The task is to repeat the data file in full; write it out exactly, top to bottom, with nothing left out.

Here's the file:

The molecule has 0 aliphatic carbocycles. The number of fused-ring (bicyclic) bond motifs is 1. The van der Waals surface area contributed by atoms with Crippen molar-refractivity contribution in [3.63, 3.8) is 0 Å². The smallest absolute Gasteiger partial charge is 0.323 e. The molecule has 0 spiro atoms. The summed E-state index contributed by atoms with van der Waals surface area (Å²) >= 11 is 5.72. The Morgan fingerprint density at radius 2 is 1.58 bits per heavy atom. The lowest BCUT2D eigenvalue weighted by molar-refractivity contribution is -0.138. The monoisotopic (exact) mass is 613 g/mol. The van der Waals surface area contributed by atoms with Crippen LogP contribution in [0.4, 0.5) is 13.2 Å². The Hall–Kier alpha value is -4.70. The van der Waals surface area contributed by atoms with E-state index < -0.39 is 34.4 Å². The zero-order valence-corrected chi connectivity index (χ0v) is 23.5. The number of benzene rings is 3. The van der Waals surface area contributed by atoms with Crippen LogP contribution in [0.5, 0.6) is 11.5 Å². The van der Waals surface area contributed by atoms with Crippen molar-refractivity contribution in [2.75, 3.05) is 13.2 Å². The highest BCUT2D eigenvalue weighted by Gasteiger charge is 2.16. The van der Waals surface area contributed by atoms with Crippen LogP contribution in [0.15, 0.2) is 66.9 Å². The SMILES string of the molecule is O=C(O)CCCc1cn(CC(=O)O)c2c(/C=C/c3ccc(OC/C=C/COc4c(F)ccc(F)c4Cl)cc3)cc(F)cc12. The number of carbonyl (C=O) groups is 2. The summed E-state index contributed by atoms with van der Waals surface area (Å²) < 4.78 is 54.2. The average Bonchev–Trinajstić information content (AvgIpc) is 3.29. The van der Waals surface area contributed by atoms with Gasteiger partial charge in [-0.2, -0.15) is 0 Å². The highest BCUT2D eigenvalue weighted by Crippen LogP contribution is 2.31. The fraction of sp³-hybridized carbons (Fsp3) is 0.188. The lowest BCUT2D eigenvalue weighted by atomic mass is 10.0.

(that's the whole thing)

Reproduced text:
The molecule has 0 aliphatic carbocycles. The number of fused-ring (bicyclic) bond motifs is 1. The van der Waals surface area contributed by atoms with Crippen molar-refractivity contribution in [3.63, 3.8) is 0 Å². The smallest absolute Gasteiger partial charge is 0.323 e. The molecule has 0 spiro atoms. The summed E-state index contributed by atoms with van der Waals surface area (Å²) >= 11 is 5.72. The Morgan fingerprint density at radius 2 is 1.58 bits per heavy atom. The lowest BCUT2D eigenvalue weighted by molar-refractivity contribution is -0.138. The monoisotopic (exact) mass is 613 g/mol. The van der Waals surface area contributed by atoms with Crippen LogP contribution in [0.4, 0.5) is 13.2 Å². The Hall–Kier alpha value is -4.70. The van der Waals surface area contributed by atoms with E-state index < -0.39 is 34.4 Å². The zero-order valence-corrected chi connectivity index (χ0v) is 23.5. The number of benzene rings is 3. The van der Waals surface area contributed by atoms with Crippen LogP contribution in [0.5, 0.6) is 11.5 Å². The van der Waals surface area contributed by atoms with Crippen molar-refractivity contribution in [2.75, 3.05) is 13.2 Å². The highest BCUT2D eigenvalue weighted by Gasteiger charge is 2.16. The van der Waals surface area contributed by atoms with Crippen LogP contribution in [0.15, 0.2) is 66.9 Å². The SMILES string of the molecule is O=C(O)CCCc1cn(CC(=O)O)c2c(/C=C/c3ccc(OC/C=C/COc4c(F)ccc(F)c4Cl)cc3)cc(F)cc12. The number of carbonyl (C=O) groups is 2. The summed E-state index contributed by atoms with van der Waals surface area (Å²) < 4.78 is 54.2. The average Bonchev–Trinajstić information content (AvgIpc) is 3.29. The van der Waals surface area contributed by atoms with Gasteiger partial charge in [-0.2, -0.15) is 0 Å². The highest BCUT2D eigenvalue weighted by Crippen LogP contribution is 2.31. The fraction of sp³-hybridized carbons (Fsp3) is 0.188. The lowest BCUT2D eigenvalue weighted by atomic mass is 10.0.